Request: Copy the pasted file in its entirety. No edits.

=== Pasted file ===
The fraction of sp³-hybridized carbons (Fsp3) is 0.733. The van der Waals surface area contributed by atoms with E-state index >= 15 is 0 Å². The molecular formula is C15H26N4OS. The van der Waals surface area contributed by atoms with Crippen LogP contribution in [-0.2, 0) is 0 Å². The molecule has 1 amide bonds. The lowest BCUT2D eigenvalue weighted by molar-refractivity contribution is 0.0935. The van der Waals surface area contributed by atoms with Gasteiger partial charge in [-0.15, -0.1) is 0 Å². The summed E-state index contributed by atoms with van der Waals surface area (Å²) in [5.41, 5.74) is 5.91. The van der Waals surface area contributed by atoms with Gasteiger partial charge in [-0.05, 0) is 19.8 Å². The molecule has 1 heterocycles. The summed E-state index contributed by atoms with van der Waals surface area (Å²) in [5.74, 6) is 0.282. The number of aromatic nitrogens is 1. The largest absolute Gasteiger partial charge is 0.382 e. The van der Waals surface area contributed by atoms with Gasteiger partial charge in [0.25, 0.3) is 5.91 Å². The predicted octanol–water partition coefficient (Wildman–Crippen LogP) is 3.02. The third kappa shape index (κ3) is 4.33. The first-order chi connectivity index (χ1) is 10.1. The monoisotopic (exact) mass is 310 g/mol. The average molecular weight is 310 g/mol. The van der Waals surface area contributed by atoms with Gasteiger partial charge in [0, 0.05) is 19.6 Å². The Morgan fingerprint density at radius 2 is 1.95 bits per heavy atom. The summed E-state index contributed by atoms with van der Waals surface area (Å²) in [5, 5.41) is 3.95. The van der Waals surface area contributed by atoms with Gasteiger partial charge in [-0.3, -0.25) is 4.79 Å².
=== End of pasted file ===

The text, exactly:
The fraction of sp³-hybridized carbons (Fsp3) is 0.733. The van der Waals surface area contributed by atoms with E-state index >= 15 is 0 Å². The molecular formula is C15H26N4OS. The van der Waals surface area contributed by atoms with Crippen LogP contribution in [-0.2, 0) is 0 Å². The molecule has 1 amide bonds. The lowest BCUT2D eigenvalue weighted by molar-refractivity contribution is 0.0935. The van der Waals surface area contributed by atoms with Gasteiger partial charge in [-0.15, -0.1) is 0 Å². The summed E-state index contributed by atoms with van der Waals surface area (Å²) in [5.41, 5.74) is 5.91. The van der Waals surface area contributed by atoms with Gasteiger partial charge in [-0.05, 0) is 19.8 Å². The molecule has 1 heterocycles. The summed E-state index contributed by atoms with van der Waals surface area (Å²) in [5.74, 6) is 0.282. The number of aromatic nitrogens is 1. The largest absolute Gasteiger partial charge is 0.382 e. The van der Waals surface area contributed by atoms with Gasteiger partial charge in [0.25, 0.3) is 5.91 Å². The predicted octanol–water partition coefficient (Wildman–Crippen LogP) is 3.02. The third kappa shape index (κ3) is 4.33. The first-order chi connectivity index (χ1) is 10.1. The monoisotopic (exact) mass is 310 g/mol. The average molecular weight is 310 g/mol. The van der Waals surface area contributed by atoms with Gasteiger partial charge in [0, 0.05) is 19.6 Å². The Morgan fingerprint density at radius 2 is 1.95 bits per heavy atom. The summed E-state index contributed by atoms with van der Waals surface area (Å²) in [5, 5.41) is 3.95. The van der Waals surface area contributed by atoms with Gasteiger partial charge in [-0.3, -0.25) is 4.79 Å².